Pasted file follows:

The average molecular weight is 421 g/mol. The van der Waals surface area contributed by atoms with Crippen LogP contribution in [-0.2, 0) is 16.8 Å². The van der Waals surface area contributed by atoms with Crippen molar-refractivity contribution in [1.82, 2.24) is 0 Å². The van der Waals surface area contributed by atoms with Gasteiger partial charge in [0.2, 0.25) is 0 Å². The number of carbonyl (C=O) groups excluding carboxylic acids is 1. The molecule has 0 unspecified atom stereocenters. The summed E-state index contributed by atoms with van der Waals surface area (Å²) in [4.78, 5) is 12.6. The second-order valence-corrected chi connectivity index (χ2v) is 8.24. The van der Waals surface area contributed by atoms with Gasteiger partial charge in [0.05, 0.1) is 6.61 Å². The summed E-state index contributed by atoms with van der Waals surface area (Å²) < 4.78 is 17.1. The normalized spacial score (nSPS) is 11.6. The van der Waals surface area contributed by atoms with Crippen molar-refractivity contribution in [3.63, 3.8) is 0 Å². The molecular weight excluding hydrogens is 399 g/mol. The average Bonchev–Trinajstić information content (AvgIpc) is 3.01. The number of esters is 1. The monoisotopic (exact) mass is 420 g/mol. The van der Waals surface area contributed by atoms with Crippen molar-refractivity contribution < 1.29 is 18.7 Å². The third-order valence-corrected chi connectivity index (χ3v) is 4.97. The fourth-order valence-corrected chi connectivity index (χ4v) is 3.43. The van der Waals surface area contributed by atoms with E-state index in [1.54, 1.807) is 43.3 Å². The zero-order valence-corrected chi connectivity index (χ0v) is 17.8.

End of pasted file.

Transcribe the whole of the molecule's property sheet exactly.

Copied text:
The average molecular weight is 421 g/mol. The van der Waals surface area contributed by atoms with Crippen LogP contribution in [-0.2, 0) is 16.8 Å². The van der Waals surface area contributed by atoms with Crippen molar-refractivity contribution in [1.82, 2.24) is 0 Å². The van der Waals surface area contributed by atoms with Gasteiger partial charge in [0.2, 0.25) is 0 Å². The number of carbonyl (C=O) groups excluding carboxylic acids is 1. The molecule has 0 unspecified atom stereocenters. The summed E-state index contributed by atoms with van der Waals surface area (Å²) in [4.78, 5) is 12.6. The second-order valence-corrected chi connectivity index (χ2v) is 8.24. The van der Waals surface area contributed by atoms with Gasteiger partial charge in [0.05, 0.1) is 6.61 Å². The summed E-state index contributed by atoms with van der Waals surface area (Å²) < 4.78 is 17.1. The normalized spacial score (nSPS) is 11.6. The van der Waals surface area contributed by atoms with Crippen molar-refractivity contribution in [3.63, 3.8) is 0 Å². The molecular weight excluding hydrogens is 399 g/mol. The average Bonchev–Trinajstić information content (AvgIpc) is 3.01. The number of esters is 1. The monoisotopic (exact) mass is 420 g/mol. The van der Waals surface area contributed by atoms with Crippen molar-refractivity contribution < 1.29 is 18.7 Å². The third-order valence-corrected chi connectivity index (χ3v) is 4.97. The fourth-order valence-corrected chi connectivity index (χ4v) is 3.43. The van der Waals surface area contributed by atoms with E-state index in [1.54, 1.807) is 43.3 Å². The zero-order valence-corrected chi connectivity index (χ0v) is 17.8.